Skip to Content
Stock Strategist

The Inside Scoop on Staffing Companies

These firms stand to profit from an aging workforce.

Mentioned: , , ,

The aging United States workforce boasts broad implications for the country. The 78 million strong baby boomer population (those born between 1946 and 1964) not only controls much of the nation's net worth and makes up about half of U.S. discretionary spending, but it also accounts for a significant portion of the U.S. labor force. According to the Bureau of Labor Statistics, the 55 and older age group is projected to gain share of the U.S. labor force, from about 16% currently to 21.2% by 2014. Let's take a look at how an older workforce might create some investing opportunities in the staffing industry.

According to IDC, a global provider of industry information, about 19% of the entire U.S. workforce holding executive, administrative, and managerial positions will retire in the next five years, which we think bodes well for firms like  Heidrick & Struggles (HSII). It is the leading executive search firm that fills the most-senior-level positions and enjoys a 50-year history. This firm's strong brand and network will be the keys to its success. We think that the firm will continue to attract talent given its huge share of topnotch employment opportunities. Furthermore, with this looming talent shortage, companies are likely to rely more heavily on Heidrick & Struggles given its long history and extensive unparalleled network of relationships. Also, companies may be forced to pay more for talent, given supply constraints. Heidrick & Struggles should benefit from this trend, as its per-placement revenues are based on the size of executives' first-year pay packages.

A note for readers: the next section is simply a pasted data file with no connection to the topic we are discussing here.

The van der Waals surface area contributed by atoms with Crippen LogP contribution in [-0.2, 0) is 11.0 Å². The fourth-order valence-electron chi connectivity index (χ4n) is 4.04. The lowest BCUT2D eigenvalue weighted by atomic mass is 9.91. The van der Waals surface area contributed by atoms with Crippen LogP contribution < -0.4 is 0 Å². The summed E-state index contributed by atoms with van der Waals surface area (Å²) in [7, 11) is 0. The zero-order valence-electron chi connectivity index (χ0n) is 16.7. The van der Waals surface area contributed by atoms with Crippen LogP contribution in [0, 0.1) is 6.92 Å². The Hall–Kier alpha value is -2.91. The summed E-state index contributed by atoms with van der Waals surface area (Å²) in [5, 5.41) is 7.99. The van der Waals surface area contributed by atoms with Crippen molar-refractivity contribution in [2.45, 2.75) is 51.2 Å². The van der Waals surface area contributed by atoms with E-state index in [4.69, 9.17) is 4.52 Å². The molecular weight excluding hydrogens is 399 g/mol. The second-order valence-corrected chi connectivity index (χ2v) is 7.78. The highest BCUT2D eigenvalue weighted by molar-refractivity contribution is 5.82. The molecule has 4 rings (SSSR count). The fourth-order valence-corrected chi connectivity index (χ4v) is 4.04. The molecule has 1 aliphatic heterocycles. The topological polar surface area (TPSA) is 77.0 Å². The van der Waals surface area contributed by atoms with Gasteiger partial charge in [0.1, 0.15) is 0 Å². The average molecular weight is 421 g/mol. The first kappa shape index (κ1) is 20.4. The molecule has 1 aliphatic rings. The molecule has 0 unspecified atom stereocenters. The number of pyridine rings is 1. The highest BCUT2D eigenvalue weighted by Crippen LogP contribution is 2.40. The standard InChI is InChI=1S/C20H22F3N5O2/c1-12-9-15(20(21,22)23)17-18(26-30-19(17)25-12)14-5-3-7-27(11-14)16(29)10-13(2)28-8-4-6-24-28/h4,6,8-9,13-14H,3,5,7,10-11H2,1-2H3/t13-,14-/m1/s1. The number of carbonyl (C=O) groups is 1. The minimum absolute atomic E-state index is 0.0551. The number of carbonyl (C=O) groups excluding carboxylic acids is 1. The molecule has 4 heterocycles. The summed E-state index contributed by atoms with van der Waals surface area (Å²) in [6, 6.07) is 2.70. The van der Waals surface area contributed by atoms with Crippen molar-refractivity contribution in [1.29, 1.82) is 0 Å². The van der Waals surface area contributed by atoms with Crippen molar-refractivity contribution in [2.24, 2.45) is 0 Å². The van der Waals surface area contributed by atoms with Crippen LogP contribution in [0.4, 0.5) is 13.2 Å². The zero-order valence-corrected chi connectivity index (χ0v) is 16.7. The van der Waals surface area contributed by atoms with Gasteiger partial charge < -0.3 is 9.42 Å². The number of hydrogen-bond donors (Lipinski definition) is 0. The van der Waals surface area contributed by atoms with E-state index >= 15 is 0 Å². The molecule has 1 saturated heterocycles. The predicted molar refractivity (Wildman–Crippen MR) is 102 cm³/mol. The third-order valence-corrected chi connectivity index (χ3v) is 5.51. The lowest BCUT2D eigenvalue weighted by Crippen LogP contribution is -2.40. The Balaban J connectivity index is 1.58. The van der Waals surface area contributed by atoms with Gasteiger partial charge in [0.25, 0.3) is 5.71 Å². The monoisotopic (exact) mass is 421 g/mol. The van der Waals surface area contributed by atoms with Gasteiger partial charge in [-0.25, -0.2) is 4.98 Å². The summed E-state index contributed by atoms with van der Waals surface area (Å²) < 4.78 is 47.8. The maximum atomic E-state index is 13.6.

Current baby boomer spending habits, a lack of savings, increased longevity, and lifestyle choices may mean that many boomers continue to work part-time. A working paper from the Bureau of Labor Statistics using data from the University of Michigan's Health and Retirement Study found that half to two thirds of respondents with full-time careers take on "bridge" jobs before exiting the labor force and that more individuals are choosing to work part-time after leaving full-time career employment. 

Several temporary staffing firms may stand to benefit from these workforce trends.  Robert Half International (RHI) is one of our favorite professional staffing firms. It is the leader in specialty staffing, and benefits from topnotch management. Its gross margins are among the highest in the staffing industry, a reflection of its focus on highly skilled temporary workers. It boasts average returns on invested capital of 18% over the last 13 years. Other temporary staffing firms that may also benefit include  Manpower (MAN) and  Adecco (ADO). Adecco is the worldwide leader in temporary staffing, with Manpower not too far behind. These two firms have a strong network and the ability to attract workers with their solid brand names. They may also benefit from similar demographic trends in Europe and other countries as individuals may supplement benefits with part-time temporary work.

Now is not the time to be buying these stocks. All of the companies listed have Morningstar ratings of 3 stars, but because these companies are cyclical, the ratings can change dramatically. Typically these stocks decline during recessions, when the employment picture is poor. Following the end of the 2001 recession, the unemployment rate peaked 19 months later. Likewise, most of the above stocks hit bottom in 2003, as unemployment peaked, and have all at least doubled in value since then. We think these rough periods provide good buying opportunities and would seek to pick up any of these names when they return to 5-star territory.

Kristan Rowland does not own (actual or beneficial) shares in any of the securities mentioned above. Find out about Morningstar’s editorial policies.